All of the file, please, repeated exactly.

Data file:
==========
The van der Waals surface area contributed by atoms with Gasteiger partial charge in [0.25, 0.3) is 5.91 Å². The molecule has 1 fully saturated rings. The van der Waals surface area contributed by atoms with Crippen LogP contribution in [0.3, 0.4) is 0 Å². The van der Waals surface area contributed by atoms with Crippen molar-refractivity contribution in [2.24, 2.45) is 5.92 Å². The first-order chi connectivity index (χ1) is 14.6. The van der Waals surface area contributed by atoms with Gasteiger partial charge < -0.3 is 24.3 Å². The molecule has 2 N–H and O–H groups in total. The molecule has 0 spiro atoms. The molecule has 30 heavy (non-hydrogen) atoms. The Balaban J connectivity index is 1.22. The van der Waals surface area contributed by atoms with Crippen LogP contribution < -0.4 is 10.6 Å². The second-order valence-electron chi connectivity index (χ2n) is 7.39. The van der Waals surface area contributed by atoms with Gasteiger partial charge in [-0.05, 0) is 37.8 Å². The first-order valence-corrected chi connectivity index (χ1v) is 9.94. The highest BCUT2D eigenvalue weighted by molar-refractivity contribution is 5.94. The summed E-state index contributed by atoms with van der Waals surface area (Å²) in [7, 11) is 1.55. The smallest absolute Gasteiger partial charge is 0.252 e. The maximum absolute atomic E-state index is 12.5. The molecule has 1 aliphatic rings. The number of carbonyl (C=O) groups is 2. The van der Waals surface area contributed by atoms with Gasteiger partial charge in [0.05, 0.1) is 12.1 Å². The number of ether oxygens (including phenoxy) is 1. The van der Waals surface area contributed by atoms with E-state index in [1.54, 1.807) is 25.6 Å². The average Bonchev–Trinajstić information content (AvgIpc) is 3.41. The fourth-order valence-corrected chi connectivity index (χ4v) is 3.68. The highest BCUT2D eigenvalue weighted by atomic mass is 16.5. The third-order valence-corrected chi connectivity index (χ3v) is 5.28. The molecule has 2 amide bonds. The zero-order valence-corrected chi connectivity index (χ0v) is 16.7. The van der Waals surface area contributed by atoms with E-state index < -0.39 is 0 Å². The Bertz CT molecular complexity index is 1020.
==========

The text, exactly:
The van der Waals surface area contributed by atoms with Gasteiger partial charge in [0.25, 0.3) is 5.91 Å². The molecule has 1 fully saturated rings. The van der Waals surface area contributed by atoms with Crippen LogP contribution in [0.3, 0.4) is 0 Å². The van der Waals surface area contributed by atoms with Crippen molar-refractivity contribution in [2.24, 2.45) is 5.92 Å². The first-order chi connectivity index (χ1) is 14.6. The van der Waals surface area contributed by atoms with Gasteiger partial charge < -0.3 is 24.3 Å². The molecule has 2 N–H and O–H groups in total. The molecule has 0 spiro atoms. The molecule has 30 heavy (non-hydrogen) atoms. The Balaban J connectivity index is 1.22. The van der Waals surface area contributed by atoms with Crippen LogP contribution < -0.4 is 10.6 Å². The second-order valence-electron chi connectivity index (χ2n) is 7.39. The van der Waals surface area contributed by atoms with Gasteiger partial charge in [-0.05, 0) is 37.8 Å². The first-order valence-corrected chi connectivity index (χ1v) is 9.94. The highest BCUT2D eigenvalue weighted by molar-refractivity contribution is 5.94. The summed E-state index contributed by atoms with van der Waals surface area (Å²) in [7, 11) is 1.55. The smallest absolute Gasteiger partial charge is 0.252 e. The maximum absolute atomic E-state index is 12.5. The molecule has 1 aliphatic rings. The number of carbonyl (C=O) groups is 2. The van der Waals surface area contributed by atoms with Gasteiger partial charge in [0.05, 0.1) is 12.1 Å². The number of ether oxygens (including phenoxy) is 1. The van der Waals surface area contributed by atoms with E-state index in [1.54, 1.807) is 25.6 Å². The average Bonchev–Trinajstić information content (AvgIpc) is 3.41. The fourth-order valence-corrected chi connectivity index (χ4v) is 3.68. The highest BCUT2D eigenvalue weighted by atomic mass is 16.5. The third-order valence-corrected chi connectivity index (χ3v) is 5.28. The molecule has 2 amide bonds. The zero-order valence-corrected chi connectivity index (χ0v) is 16.7. The van der Waals surface area contributed by atoms with E-state index < -0.39 is 0 Å². The Bertz CT molecular complexity index is 1020.